Complications of Schistosomiasis

Complications of Schistosomiasis

Most people who are infected with schistosomes do not experience any symptoms. However, in some cases, the parasites can cause several health problems. These include:

– Urinary tract infections: Schistosomes can cause inflammation and scarring of the urinary tract, leading to recurrent urinary tract infections.

– Bladder cancer: Schistosomes can cause changes in the bladder cells, leading to bladder cancer.

– Kidney damage: Schistosomes can cause scarring and blockages in the kidneys, leading to kidney failure.

– Severe anemia: Schistosomes can damage red blood cells, leading to severe anemia.

– Damage to liver and spleen: Schistosomes can cause scarring in the liver and spleen.

– Lung symptoms: Some people infected with schistosomes may develop symptoms similar to those of tuberculosis (TB), including chest pain, coughing up blood, fever, weight loss, breathlessness, and fatigue.

Problems during pregnancy:

If a woman is infected with schistosomes when pregnant, the parasites can travel through the placenta to infect her unborn baby. If this happens, it can lead to severe complications for both mother and child. For example, if the parasites infect the baby’s lungs shortly before or after birth, this could cause respiratory distress leading to pneumonia or fluid in the lungs (pleural effusion).

Prevention of schistosomiasis:

There is no vaccine available to prevent schistosomiasis. However, several things can be done to reduce the risk of infection:

– Avoid contact with freshwater where Schistosoma larvae may be present, for example, by not swimming or wading in lakes, rivers, or other bodies of freshwater.

– If you do come into contact with fresh water, avoid submerging your entire body and try to keep your head and shoulders above the water.

– Wear shoes and clothes that cover as much skin as possible when visiting areas where schistosomiasis is common.

– Use insect repellent to reduce the risk of getting schistosomiasis from an infected mosquito bite.

– Avoid eating raw food, predominantly plants, washed in contaminated water, or drinking untreated freshwater.

– Only drink treated or bottled water. Water purification tablets can also make untreated water safe to drink.

Treatment of schistosomiasis:

The treatment of schistosomiasis is with praziquantel. The medication kills the worms but must be taken several times in a short time and then at regular intervals to ensure that all the parasites are killed and that they do not return.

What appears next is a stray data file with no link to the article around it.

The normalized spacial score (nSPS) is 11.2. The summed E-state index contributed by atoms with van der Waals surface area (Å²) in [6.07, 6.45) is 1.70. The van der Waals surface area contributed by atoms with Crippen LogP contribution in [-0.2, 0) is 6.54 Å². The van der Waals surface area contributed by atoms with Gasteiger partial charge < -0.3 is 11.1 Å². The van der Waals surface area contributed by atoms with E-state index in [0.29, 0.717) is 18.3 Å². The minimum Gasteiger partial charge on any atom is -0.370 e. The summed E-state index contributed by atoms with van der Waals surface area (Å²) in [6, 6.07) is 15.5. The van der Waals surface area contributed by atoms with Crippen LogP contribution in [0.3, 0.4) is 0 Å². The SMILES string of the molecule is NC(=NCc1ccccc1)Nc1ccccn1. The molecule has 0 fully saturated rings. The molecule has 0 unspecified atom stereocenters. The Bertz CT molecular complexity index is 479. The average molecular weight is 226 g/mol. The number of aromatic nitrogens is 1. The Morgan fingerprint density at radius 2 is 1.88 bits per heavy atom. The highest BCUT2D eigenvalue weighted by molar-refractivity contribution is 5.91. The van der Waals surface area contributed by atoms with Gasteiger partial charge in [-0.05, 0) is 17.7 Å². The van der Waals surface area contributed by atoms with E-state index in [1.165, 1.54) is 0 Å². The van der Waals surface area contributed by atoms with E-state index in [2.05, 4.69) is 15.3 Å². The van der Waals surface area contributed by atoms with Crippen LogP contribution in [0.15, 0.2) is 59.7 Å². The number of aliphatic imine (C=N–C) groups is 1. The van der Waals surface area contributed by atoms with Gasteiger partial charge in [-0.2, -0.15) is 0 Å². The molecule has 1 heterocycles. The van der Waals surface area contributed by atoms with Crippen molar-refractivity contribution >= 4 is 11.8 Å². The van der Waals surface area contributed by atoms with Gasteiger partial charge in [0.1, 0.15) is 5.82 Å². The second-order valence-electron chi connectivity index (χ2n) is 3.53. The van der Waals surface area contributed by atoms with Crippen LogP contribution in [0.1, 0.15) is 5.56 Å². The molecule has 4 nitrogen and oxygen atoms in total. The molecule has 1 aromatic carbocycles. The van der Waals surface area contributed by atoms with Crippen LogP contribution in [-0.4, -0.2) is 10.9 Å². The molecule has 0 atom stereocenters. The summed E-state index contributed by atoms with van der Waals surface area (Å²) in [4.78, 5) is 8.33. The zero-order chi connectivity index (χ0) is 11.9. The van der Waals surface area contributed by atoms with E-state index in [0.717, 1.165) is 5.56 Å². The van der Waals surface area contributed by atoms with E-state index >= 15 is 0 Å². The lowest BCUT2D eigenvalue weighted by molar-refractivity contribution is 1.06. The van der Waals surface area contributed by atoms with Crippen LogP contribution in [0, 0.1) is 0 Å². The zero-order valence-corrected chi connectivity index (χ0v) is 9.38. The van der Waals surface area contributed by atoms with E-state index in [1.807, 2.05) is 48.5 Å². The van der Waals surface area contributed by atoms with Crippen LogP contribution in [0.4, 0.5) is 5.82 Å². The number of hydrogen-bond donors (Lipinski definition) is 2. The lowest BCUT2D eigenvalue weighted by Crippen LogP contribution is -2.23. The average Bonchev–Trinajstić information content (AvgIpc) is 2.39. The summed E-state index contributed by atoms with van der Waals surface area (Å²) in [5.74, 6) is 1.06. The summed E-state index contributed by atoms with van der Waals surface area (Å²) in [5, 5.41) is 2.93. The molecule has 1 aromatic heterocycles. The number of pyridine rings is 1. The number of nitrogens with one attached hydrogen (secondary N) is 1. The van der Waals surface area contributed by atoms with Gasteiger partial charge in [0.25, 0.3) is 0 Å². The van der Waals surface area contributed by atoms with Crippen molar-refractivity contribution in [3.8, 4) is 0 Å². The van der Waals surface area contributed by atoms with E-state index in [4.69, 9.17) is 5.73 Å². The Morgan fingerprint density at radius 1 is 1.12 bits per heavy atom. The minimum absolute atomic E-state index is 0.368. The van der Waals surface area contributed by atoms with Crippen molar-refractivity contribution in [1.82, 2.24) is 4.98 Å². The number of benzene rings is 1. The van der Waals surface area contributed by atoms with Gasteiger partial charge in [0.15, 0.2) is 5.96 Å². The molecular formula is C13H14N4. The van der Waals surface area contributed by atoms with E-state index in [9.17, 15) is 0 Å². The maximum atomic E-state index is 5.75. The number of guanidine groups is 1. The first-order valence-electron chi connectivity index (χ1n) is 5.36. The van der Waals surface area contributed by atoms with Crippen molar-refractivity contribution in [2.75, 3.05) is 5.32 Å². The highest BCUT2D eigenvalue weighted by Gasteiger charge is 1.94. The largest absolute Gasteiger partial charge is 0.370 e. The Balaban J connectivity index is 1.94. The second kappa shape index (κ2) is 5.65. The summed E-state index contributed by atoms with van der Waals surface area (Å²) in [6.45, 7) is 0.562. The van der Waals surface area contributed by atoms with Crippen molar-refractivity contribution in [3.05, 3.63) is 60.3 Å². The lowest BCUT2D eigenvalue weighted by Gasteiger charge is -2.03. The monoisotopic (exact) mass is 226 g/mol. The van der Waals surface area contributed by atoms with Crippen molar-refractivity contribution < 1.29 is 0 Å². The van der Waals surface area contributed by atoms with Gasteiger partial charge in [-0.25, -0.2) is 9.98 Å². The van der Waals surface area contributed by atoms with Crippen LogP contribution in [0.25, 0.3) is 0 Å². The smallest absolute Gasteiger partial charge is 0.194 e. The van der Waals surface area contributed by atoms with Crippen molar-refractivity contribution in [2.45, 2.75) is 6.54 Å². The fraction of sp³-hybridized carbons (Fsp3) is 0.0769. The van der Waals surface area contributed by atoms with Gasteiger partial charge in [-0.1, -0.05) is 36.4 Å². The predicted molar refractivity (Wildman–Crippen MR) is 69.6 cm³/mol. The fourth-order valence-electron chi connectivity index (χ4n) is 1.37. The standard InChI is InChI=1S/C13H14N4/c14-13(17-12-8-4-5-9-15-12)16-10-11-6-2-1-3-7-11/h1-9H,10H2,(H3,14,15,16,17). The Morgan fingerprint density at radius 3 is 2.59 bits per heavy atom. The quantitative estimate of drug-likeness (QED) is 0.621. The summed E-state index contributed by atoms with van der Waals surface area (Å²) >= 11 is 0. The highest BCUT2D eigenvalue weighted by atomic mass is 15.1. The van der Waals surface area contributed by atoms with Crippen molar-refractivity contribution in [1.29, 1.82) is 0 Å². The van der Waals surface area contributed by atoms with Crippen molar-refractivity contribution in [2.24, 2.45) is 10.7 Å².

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People often take this drug during periods of heavy rainfall when there is a greater risk of contact with the parasite. The drug does not have any lasting effects on the body, so there are no serious long-term side effects after taking it.

– an antihelminthic with a mechanism of action similar to that of thiabendazole. It is available in tablet form for oral administration or in solution for direct application to the skin. The recommended dose is usually 40 mg/kg single dose repeated once at four weeks or 400mg/m2 up to a maximum of 2g daily for three days in children over six years and adults.

According to the Centers for Disease Control and Prevention, there are no significant side effects. People who take praziquantel sometimes experience mild gastrointestinal problems such as vomiting or diarrhea. Praziquantel can also cause low blood calcium levels, an infrequent side effect.

Praziquantel has been associated with a higher rate of reinfection than albendazole; however, this may reflect differences in compliance and drug adherence rather than efficacy.

Salvage therapy:

If praziquantel is given within 2–4 months after metacercariae entered the body, it prevents further damage to the liver, and it would be possible to recover from anemia.

Salvage therapy is contraindicated if more than four months elapsed after infection since it will not help in treating liver damage already done by the parasites.

Schistosomiasis (also known as bilharzia, bilharziosis, or snail fever) is a parasitic disease caused by trematode worms of the Schistosoma type. The eggs of these worms are deposited on aquatic plants and animals such as freshwater snails, where they hatch into larvae that infect certain species of freshwater snail that live in water bodies such as ponds and streams.

The larvae develop into free-swimming, an infective stage called cercariae, which seeks out and penetrates human skin upon contact to enter the bloodstream. Typically cercariae do not invade the body themselves. Still, instead, they release a specific chemical that triggers nearby cells of the skin to release a larva into the skin in a process called escheatment.

The larva then matures into an adult worm that lives in blood vessels or the intestines. Other species of schistosome cause disease in other vertebrates, including birds.

The male and female worms mate in the veins of the mesentery. The male worm dies after mating, but females can survive for many years by producing eggs carried through the bloodstream to the liver, where they are processed and destroyed. Some pass through the liver to form cysts in other organs such as the lung, brain, bladder, etc.;